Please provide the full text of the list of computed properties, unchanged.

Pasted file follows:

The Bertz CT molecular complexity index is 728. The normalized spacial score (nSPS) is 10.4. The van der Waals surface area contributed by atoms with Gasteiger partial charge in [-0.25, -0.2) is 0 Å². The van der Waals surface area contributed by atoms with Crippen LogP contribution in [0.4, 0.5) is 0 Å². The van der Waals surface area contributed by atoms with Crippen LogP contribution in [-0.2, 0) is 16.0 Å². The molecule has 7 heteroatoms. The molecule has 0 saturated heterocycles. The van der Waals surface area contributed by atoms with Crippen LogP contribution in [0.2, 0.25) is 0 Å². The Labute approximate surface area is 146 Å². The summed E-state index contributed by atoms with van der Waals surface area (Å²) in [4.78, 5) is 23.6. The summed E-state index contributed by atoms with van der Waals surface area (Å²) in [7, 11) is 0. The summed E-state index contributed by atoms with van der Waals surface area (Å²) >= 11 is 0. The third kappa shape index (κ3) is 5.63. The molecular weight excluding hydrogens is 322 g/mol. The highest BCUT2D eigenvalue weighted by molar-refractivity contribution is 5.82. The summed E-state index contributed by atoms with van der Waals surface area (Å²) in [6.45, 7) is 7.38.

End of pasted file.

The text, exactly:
The Bertz CT molecular complexity index is 728. The normalized spacial score (nSPS) is 10.4. The van der Waals surface area contributed by atoms with Gasteiger partial charge in [-0.25, -0.2) is 0 Å². The van der Waals surface area contributed by atoms with Crippen LogP contribution in [0.4, 0.5) is 0 Å². The van der Waals surface area contributed by atoms with Crippen LogP contribution in [-0.2, 0) is 16.0 Å². The molecule has 7 heteroatoms. The molecule has 0 saturated heterocycles. The van der Waals surface area contributed by atoms with Crippen LogP contribution in [0.2, 0.25) is 0 Å². The Labute approximate surface area is 146 Å². The summed E-state index contributed by atoms with van der Waals surface area (Å²) in [4.78, 5) is 23.6. The summed E-state index contributed by atoms with van der Waals surface area (Å²) in [7, 11) is 0. The summed E-state index contributed by atoms with van der Waals surface area (Å²) >= 11 is 0. The third kappa shape index (κ3) is 5.63. The molecular weight excluding hydrogens is 322 g/mol. The highest BCUT2D eigenvalue weighted by molar-refractivity contribution is 5.82. The summed E-state index contributed by atoms with van der Waals surface area (Å²) in [6.45, 7) is 7.38.